When Mr. White entered the pharmacy business in the 1950s, pharmacists were essentially second-class citizens in medicine. A code of ethics discouraged them from so much as discussing prescriptions with their patients. Medical care was considered the exclusive responsibility of physicians; pharmacists were supposed to fill prescriptions, no questions asked.
They were also expected to run what amounted to neighborhood general stores. Many drugstores, including the one Mr. White purchased in the Shenandoah Valley community of Berryville, also included lunch counters, with homemade pies and hand-dipped ice cream. Pharmacists spent as much time making root beer floats and ringing up candy as they did dispensing medicine.
Mr. White was credited with being among the first and most vocal advocates for developing a much higher standard of medical care. It proved “revolutionary,” said Alan B. McKay, the dean of the pharmacy school at Shenandoah University in Winchester, Va.
“He put the patient at the center of the pharmacy,” said McKay, adding that Mr. White probably saved many lives through his efforts to keep methodical records of his patients’ prescriptions.
Without such records, Mr. White realized, pharmacists could not prevent allergic reactions or dangerous drug interactions. He also noted a critical development in medicine: As patients began to consult multiple specialists, rather than a single family doctor, the need for a prescription clearinghouse became all the more critical.
“I predict in years to come medical progress will be so rapid and so complex, that it will be impossible for the physician to keep abreast of both the latest diagnostic techniques and the latest drugs,” he wrote in 1954, according to the Annals of Pharmacotherapy. “It will be impossible for the physician to continue in the dual role of diagnostician and prescriber.”
Through frequent speeches and his academic publications, including the influential 1978 handbook “The Office-Based Family Pharmacist,” Mr. White aggressively pushed for pharmacists to assume the role of record-keepers.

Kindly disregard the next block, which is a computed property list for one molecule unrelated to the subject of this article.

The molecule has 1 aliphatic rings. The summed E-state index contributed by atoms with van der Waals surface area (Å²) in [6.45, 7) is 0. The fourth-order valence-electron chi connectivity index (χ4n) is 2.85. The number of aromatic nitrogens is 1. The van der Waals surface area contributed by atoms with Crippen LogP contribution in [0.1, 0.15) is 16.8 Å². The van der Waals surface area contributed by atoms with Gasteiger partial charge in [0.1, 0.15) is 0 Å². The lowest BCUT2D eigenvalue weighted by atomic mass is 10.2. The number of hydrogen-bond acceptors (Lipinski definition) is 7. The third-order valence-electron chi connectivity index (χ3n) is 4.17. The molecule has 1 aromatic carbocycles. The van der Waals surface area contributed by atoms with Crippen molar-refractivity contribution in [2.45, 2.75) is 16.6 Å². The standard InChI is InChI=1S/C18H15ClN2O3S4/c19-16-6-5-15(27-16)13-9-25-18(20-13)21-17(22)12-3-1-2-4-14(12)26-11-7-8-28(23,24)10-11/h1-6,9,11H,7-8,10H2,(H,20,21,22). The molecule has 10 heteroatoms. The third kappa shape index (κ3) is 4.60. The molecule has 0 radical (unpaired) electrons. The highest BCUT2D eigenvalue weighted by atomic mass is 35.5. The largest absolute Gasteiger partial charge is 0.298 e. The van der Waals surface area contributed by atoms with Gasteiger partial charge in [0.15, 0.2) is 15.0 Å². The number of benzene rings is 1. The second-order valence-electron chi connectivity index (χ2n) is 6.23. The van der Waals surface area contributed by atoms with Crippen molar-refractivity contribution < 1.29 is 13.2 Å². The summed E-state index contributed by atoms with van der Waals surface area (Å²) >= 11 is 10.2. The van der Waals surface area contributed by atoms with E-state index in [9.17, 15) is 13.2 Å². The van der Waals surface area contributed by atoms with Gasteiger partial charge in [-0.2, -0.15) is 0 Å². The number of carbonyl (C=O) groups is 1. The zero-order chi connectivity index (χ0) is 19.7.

Today, computer software programs to track patient profiles are universally used by pharmacies, said Michael Posey, the editor of the publication Pharmacy Today.
In moving to a more professional standard, Mr. White made drastic changes to his shop that initially disrupted the way of life in Berryville. His pharmacy had been a gathering place for what had once been a two-stoplight community.
Banishing the soda fountain, said McKay, “broke a lot of people’s hearts.”
Mr. White removed the shelves where previous owners had sold Russell Stover candy, Hallmark cards, cosmetics and other wares. By the time he was done, the shop looked more like a doctor’s office than a drugstore. It had a waiting area with chairs.
Behind the counter were filing cabinets containing medicine as well as typed cards that Mr. White used to document the weight, allergies and drug history of his patients. He built a consultation room where he could meet privately with them.
When one local physician walked into the new office for the first time, the doctor removed his hat in respect, said Jim McKenney, a pharmacist who worked with Mr. White. Asked whether people in the town grew to like the new type of service, McKenney said, “Oh, my goodness, yes.”
Mr. White retired in 1998 and closed his shop because he was unable to find a buyer, his daughter said. His pharmacy is preserved as a museum exhibit and classroom at Shenandoah University.
He had little affection for chains such as CVS and Walgreens and Rite Aid, whose stores often devote significant floor space to nail polish, orange juice and Halloween costumes. Yet even those franchises have adopted some of his ideas, including private consultation rooms for patient counseling.
Eugene Vaden White was born Aug. 13, 1924, in Cape Charles, Va. After serving in the Army and the Army Air Forces during World War II, he received a bachelor’s degree in pharmacy in 1950 from the Medical College of Virginia (now part of Virginia Commonwealth University).
His professional awards included the prestigious Remington Honor Medal from the American Pharmacists Association.
Survivors include his wife of 63 years, Laura LaFontaine White of Berryville; two daughters, Lynda S. White of Keswick, Va., and Patricia L. White of Berryville; a sister, Pauline W. Stevens of Fredericksburg; a brother, Dr. David A. White Sr. of Studley, Va.; and two grandchildren.
Mr. White once weighed in on an annoyance that continues to dog pharmacists: doctors’ chicken-scratch handwriting.
“Sometimes the doctor just picks up a blank form in the hospital and scrawls something,” he told The Washington Post in 1987. “Then we have to ask the patient, ‘Who is the doctor?’ Sometimes the patient doesn’t know, either. Then we’re up a creek.”